06.18.03 - This Friday, Eric Byler's award-winning film "Charlotte Sometimes" opens on five screens in Los Angeles. As the highest profile Asian American feature to hit screens in the wake of Justin Lin's "Better Luck Tomorrow," "Charlotte" has garnered high praise and generated constant controversy. And actress Jacqueline Kim, nominated for an Independent Spirit Award for her work in the film, has stood by "Charlotte" every step of the way, traveling to festivals around the country, speaking at events and Q&A sessions, and helping promote its theatrical runs in San Francisco and Chicago.
AsianAmericanFilm.com caught up with Jacqueline in the calm before the storm of the Los Angeles premiere.
AAF You're working so hard - what motivates you to keep traveling around the country doing these interviews and working these events?
JK The whole other side of making something is seeing who really sees it and what it is they're seeing. At Roger Ebert's Overlooked Film Festival, Jeff Lipsky recently said filmmaking is about three mountains. The first is getting it made, the second is getting it distributed, and the third is finding an audience. I don't know that we've found our audience yet. I'd like to know who voluntarily comes out to the film and probably more importantly whom it resonates with.
I know that in all the press about "Charlotte Sometimes," it's a David and Goliath story about how this tiny micro-budgeted movie got where it got. And it got there on the shoulders of a few individuals, festival programmers and critics, but I'm still interested in knowing what segments of the audience out there it might awaken or speak to.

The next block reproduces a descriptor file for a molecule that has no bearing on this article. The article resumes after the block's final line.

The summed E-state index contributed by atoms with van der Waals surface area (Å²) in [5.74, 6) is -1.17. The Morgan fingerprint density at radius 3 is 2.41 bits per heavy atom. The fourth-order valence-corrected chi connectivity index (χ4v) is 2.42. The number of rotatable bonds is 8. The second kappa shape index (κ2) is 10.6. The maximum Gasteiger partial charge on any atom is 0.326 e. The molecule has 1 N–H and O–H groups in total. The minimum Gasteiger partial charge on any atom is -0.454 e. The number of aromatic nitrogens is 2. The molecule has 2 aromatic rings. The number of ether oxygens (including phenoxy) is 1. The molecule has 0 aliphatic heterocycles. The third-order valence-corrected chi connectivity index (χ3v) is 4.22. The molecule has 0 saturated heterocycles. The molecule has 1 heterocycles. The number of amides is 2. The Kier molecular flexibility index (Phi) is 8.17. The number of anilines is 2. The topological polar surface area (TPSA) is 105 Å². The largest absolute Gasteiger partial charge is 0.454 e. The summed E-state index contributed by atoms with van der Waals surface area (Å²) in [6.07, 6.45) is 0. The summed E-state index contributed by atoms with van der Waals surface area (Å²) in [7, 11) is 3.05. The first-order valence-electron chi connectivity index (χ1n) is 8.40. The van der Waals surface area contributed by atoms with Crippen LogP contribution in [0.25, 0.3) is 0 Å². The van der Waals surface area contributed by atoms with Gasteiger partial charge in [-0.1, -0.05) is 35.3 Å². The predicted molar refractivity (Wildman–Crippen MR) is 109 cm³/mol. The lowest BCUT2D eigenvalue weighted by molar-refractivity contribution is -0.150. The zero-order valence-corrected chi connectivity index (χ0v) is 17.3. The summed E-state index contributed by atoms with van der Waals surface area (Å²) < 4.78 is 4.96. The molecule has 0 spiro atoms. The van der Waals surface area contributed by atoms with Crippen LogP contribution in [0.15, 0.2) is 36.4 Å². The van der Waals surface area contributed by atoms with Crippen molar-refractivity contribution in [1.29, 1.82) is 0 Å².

AAF Who do you think that audience is?
JK I don't ever want to be presumptuous about who that is, but I have a deep feeling it's people who have had some kind of marginalization which has occurred to them - which includes many many many people - but who are still trying to make their way in society despite all the misconceptions about them.
AAF Do you think that essentially comes down to race?
JK I think race is included. I think sex is included. But I'm also thinking about self-described loners, self-described outsiders. I think there are many of them in the Asian American population and many in the artistic community as well. I came up with a definition of art recently which made me laugh which is "creative sadness." (Jacqueline laughs.) That probably says something about me.
AAF So what can an audience expect to get from the movie?
JK I just think Eric wants to put the camera on the internal moments right before you say something, right after you've said something. I think he's very aware that how we represent ourselves is not how we are. That may be an Asian American thing but it applies to other people as well. And I don't want to brand Asian people either.
Almost every [non-Asian] American person I meet asks me where I come from. And at almost every Asian gathering I go to - family gatherings or places where Asian nationals are - I'm singled out immediately as being non-Asian. Monica Truong recently wrote about this in her book that ever since she was little she knew she didn't fit in. And I knew that as well, particularly as my family progressed in terms of class. And ever since then I've been playing with what's a disguise, what to use as a disguise, ways to fit in. But always knowing inside that in some way these are adaptations of who I am.
Before I even speak I'm going to use the right cues, the right symbols so that you know you can relate to me even if you don't relate to my face. All the while realizing that I have to be mindful of those cues at the same time. Eric thinks that that's what it takes to be a good artist. That adaptation, that very necessity I've felt as an Asian American, is what he feels is essential to a great artist, knowing how to translate, how to communicate with many different kinds of people.